John Jorgenson is terrific. I loved the music.
When we bought this house there were some chicken in the back. We kept them while our two girls were growing up and even bought some fancy ones, like bantams. They named them too – Ginger, Goldie, etc. but ten years later when they were in high school they were no longer interested. Some farmer came and gathered them – we could not eat them of course. We still have the barn in the back; the roof is rusted in some parts. Your chickens pictures were lovely.

deb said...

The photos are stunning.
When school begins again and I have a little more free time, I'm going to scour and savour your archived posts and photos. Everything is beyond gorgeous. And you inspire.
I admit to briefly entertaining the notion of doing the farm and chicken thing in a few years. But your Don is a wise man. The everyday of it is real. A few dreamy photos and quirky names is not. I guess sometimes we can't resist the nurturing side of ourselves and love makes us blind to the cost and consequences. I know we wouldn't want to not be able to travel .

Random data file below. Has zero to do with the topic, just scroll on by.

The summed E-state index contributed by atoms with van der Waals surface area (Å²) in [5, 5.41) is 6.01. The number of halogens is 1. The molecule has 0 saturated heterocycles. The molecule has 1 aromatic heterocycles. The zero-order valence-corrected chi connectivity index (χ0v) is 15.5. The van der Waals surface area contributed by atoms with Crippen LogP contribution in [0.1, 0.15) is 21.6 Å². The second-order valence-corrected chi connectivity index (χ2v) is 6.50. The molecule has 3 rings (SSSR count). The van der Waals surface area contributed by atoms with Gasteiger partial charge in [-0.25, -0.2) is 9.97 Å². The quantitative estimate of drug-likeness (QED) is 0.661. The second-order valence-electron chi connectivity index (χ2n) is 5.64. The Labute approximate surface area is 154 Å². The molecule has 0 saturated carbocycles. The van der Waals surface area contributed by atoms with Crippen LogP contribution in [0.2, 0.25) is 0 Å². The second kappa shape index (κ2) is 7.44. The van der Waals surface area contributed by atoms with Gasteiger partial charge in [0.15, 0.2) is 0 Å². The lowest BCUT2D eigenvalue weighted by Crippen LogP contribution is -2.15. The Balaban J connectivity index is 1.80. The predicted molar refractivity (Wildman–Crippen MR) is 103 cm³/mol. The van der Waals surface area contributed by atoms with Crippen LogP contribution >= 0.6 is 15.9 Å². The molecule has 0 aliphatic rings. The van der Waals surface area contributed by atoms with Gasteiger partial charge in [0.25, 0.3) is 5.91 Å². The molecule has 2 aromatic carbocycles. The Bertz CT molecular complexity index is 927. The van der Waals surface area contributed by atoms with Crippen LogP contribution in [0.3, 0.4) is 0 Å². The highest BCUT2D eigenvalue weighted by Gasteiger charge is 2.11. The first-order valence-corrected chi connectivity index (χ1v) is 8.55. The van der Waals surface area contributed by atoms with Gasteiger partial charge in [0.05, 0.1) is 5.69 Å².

still..... :)

Did you have this property while your children were younger? We opted for the convenience of suburbia, including the instant availability of playmates , but it's lost it's charm now that our youngest is 12 , oldest 21, and we're starting to think of options.

rauf said...

Actually they want to be left alone Ruth, no need to take care of them. But we do. i can go out because sister would take care of Pandurangan Pillai. Otherwise it is difficult to leave the chicken unattended. And it was difficult to part with them when we went to Coorg on holidays. And seeing some of them on the dinner table was not a pleasant sight and i used to cry. We would understand more about the balance of nature if we see life under the sea how big fish eats smaller fish. We need not feel sorry for the fish or the chicken. in Coorg we had to protect smaller chicks from eagles. i have seen a fox carrying a big rooster. rest of the chicks scream a lot when that happens.

Wish the Chicks could see your pictures Ruth, so lovely.

Astrid said...

No coffee or tea for me please, thank you, Ginnie told me about your post and the chickens, I had to see Kuifje one more time, I know you will miss them but Life goes on, it is almost impossible to keep all the chickens and have a normal life next to it.
I often read your posts, and I love them, happy anniversary to Lesley's and Brians wedding day, time flies......
Great post again with wonderful pictures.